Do You Even BiangBiang ? We're Talking Noodles!

To encounter your first biang biang noodle is to be surprised by its appearance: Of a farcical width, a single biang biang noodle is about as wide as a dozen or so uncooked spaghetti strands placed side by side. Hand cut and tenaciously elastic (these are wheat noodles), each strand possesses a density somewhat higher than that of a sheet of cooked lasagne. A typical serving of biang biang noodles might be just a single complete strand. Lathered in spicy chile oil, the dish is usually served with some sort of green vegetable—usually a head of steamed or wok-fired bok choy—to give it a pleasantly contrasting crunch.

As a humble staple amongst the working class, biang biang—and noodles in North China in general—emerged as a cornerstone of the local cuisine. Given the climate differences between Northern and Southern China, rice, so commonly associated with Chinese food, quickly transforms into a luxury as one creeps up the map in latitude. “Put simply, rice requires a lot of water, which is abundant in South China and relatively lacking in North China, says Dr. David Wank, a professor of sociology at Sophia University in Japan. “North China grows a lot of other grains, such as wheat, corn, sorghum, and millet.” So it’s possible to go for a long time in Shaanxi, the province of which Xi’an is the capital, without eating rice.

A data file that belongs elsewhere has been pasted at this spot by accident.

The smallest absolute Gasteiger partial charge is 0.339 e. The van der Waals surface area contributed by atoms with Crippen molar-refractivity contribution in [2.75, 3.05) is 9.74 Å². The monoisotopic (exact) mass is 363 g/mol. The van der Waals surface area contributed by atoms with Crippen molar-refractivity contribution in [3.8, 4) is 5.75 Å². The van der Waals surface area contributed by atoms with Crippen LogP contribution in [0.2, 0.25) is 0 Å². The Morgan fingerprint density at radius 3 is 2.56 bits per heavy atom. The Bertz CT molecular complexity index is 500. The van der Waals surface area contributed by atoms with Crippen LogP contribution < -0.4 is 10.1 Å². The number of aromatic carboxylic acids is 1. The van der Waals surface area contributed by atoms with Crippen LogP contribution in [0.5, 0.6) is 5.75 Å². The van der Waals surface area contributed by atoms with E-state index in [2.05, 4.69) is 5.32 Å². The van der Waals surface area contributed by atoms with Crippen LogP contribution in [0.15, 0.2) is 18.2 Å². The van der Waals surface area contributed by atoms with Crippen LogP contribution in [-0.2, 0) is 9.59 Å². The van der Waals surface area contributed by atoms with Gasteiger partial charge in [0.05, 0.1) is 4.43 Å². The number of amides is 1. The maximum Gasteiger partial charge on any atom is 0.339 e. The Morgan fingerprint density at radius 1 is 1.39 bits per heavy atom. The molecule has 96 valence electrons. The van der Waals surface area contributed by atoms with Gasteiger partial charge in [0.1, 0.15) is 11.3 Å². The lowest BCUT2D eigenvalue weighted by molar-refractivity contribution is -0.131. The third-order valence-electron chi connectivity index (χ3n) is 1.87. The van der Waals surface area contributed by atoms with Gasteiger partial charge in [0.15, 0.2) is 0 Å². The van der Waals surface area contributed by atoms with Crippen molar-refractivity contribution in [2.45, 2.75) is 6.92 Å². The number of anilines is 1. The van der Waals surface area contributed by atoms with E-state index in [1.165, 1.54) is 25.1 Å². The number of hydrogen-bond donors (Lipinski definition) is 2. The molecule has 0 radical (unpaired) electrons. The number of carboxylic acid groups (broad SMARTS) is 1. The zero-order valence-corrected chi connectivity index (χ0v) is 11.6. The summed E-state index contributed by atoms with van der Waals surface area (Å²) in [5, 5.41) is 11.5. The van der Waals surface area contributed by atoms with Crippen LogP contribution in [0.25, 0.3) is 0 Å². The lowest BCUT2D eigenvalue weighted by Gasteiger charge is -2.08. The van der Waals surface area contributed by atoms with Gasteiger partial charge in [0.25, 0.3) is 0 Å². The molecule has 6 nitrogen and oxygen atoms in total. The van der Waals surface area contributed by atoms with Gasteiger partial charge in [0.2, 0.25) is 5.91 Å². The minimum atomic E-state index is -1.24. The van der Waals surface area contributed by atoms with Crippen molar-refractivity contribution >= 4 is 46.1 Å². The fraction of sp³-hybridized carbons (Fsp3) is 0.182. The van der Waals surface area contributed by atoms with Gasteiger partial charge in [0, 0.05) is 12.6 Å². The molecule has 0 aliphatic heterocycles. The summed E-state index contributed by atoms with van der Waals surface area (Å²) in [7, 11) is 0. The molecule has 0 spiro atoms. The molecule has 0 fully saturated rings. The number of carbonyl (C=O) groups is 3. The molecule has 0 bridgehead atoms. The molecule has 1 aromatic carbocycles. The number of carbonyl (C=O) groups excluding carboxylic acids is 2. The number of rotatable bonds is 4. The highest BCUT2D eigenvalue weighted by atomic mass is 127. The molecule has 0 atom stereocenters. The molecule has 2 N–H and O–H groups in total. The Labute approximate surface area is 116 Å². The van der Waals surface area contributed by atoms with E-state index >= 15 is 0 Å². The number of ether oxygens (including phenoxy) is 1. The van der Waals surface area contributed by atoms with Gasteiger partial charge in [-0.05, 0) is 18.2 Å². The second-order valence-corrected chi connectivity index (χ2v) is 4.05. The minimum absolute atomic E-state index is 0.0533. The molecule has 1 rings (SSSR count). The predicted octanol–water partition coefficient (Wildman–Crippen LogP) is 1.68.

For the chef, making these extraordinarily wide noodles doubles as an exercise in dexterity. Once the dough is adroitly kneaded to give the noodles a calculated chewiness, the chef freezes midframe. Grabbing opposite ends of the chunk, he begins to slowly pull his hands apart, stretching the dough while flicking his wrists in a perfectly fluid motion. With each gesture, the amorphous white blob slams against the counter, causing it to extend longer and longer until it finally reaches its ultimate shape. For those watching, the chef’s tranquil motions are a fascinating counterpoint to the chaos that engulfs the activity—the vigorous slapping of the dough against the counter, the loud staccato cracks upon impact.

Here are Mister Chen’s you can watch the video to see exactly how our Chef makes them in house. If you haven’t tried them we recommend you stop by and sample them for yourself.